A slur on Clubhouse
Will we look this time?
We all know the story by now.
Last weekend, Taylor Lorenz, a New York Times tech reporter, was listening to a conversation on Clubhouse, a popular new app for tech celebrities to have conference calls with one another in front of a live audience. (For full disclosure, I’ve never been able to use the app, which is only available on iOS. If losing half of my text messages to iMessage’s infinity loop isn’t enough to compel me to stop using an Android, an app that’s premier content is a live broadcast a16z’s content marketing standup won’t make me an iPhone user either.)
During last week’s discussion, Lorenz, who’s been a vocal critic of what she sees as an emerging culture of harassment on the app, tweeted an accusation that venture capitalist Marc Andreessen used the “r-word” in reference to the Gamestop drama on Reddit. Lorenz had misheard—the speaker was Ben Horowitiz, Andreessen Horowitz’s other eponymous founder.
People rushed to correct the record, to accuse Lorenz of lying to advance some personal vendetta against the tech elite, and to use the moment to push their own agendas about ongoing soap opera between tech and the media. All the usual players recycled their usual lines. Glenn Greenwald repackaged an old rant calling the New York Times a tattletale hall monitor into a new rant calling the New York Times a tattletale hall monitor. Bari Weiss shared Glenn Greenwald’s article, and then retweeted her own Twitter “exposé” of the Times’ culture—in which she was, fittingly, accused of mischaracterizing conversations to fit her own narrative. The Daily Caller intimated that Lorenz’s tweet was part of an organized purge unfolding at Times. Olivia Nuzzi subtweeted some stuff about civility.
The predictable melodrama gave the whole affair the feel of a WWE wrestling match: Everyone threw their punches, dropped their signature moves to the delight of their fans, and nobody got hurt. Our champions picked up some likes and followers, and all of us in the audience had something to keep us entertained until this week’s Monday Night Raw.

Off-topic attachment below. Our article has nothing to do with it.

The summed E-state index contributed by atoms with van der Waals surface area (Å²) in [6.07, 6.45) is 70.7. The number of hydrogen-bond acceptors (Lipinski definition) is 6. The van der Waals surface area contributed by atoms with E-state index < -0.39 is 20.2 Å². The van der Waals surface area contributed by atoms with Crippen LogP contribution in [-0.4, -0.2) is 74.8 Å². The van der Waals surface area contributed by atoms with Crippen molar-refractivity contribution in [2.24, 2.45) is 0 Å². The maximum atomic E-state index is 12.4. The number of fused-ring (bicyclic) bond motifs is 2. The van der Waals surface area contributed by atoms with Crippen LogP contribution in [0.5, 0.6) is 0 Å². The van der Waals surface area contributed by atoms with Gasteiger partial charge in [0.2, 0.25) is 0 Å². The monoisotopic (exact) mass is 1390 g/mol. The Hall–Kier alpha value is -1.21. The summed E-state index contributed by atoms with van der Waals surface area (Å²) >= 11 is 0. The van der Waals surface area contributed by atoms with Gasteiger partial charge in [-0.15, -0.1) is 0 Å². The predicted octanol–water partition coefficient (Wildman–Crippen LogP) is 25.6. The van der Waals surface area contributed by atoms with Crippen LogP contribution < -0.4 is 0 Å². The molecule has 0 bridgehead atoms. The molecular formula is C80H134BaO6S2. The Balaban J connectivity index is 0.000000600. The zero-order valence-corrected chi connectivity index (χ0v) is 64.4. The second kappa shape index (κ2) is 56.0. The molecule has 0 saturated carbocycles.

Throughout the dust up, an Eminen lyric kept running through my head: “Your reply got the crowd yelling, “Woo! / so before you die let’s see who can out-petty who.”
The line is from Eminem’s diss track “Killshot,” which is a response to Machine Gun Kelly’s diss track “Rap Devil,” which itself is a response to Eminem’s diss of MGK on “Not Alike.” Though I have no idea how Eminem and MKG actually feel about one another, it’s hard not to read the line as acknowledging the feud is an exaggerated charade, designed to make a mountain of publicity out of a molehill of a disagreement. (Eminem promises exactly this to MKG in “Killshot,” saying “you're a fuckin' mole hill / Now I'ma make a mountain out of you.”) And a mountain they make: “Killshot” and “Rap Devil” both have over 300 million views on YouTube.
In this most recent scuffle, Lorenz took the show a bit too far. But it would be far from the first time someone’s overstepped, and if anything, drawing a bit of real blood whips up each side’s fans even more. If engineer-turned-Twitter-shock-jock Slava Akhmechet can routinely say and delete misogynist nonsense and still be followed by people like Paul Graham, it’s probably safe to say that Lorenz won’t lose many fans either. Rather than getting riled up by any of this, maybe we should choose our teams and enjoy the show.
But, maybe not.
Maybe that easy cynicism is exactly the problem. Maybe both sides aren’t embellishing their rage. Maybe Lorenz’s tweet wasn’t a pantomimed punch that accidentally landed, but was a real outburst, born of furious despair. Maybe it was a reminder that, in this apparent theater, one side isn’t always acting.
Eminem’s lyric wasn't the only quote I couldn’t shake as I was watching everything unfold last week. The other line came from Jia Tolentino, and another story about an overreaching reporter.
In 2014, the Rolling Stone published “A Rape on Campus,” a long story alleging that a freshman at the University of Virginia, identified only as Jackie, had been brutally raped at a frat house. The story, written by seasoned journalist Sabrina Erdely, was presented as the very violent and graphic tip of an iceberg of sexual violence on college campuses.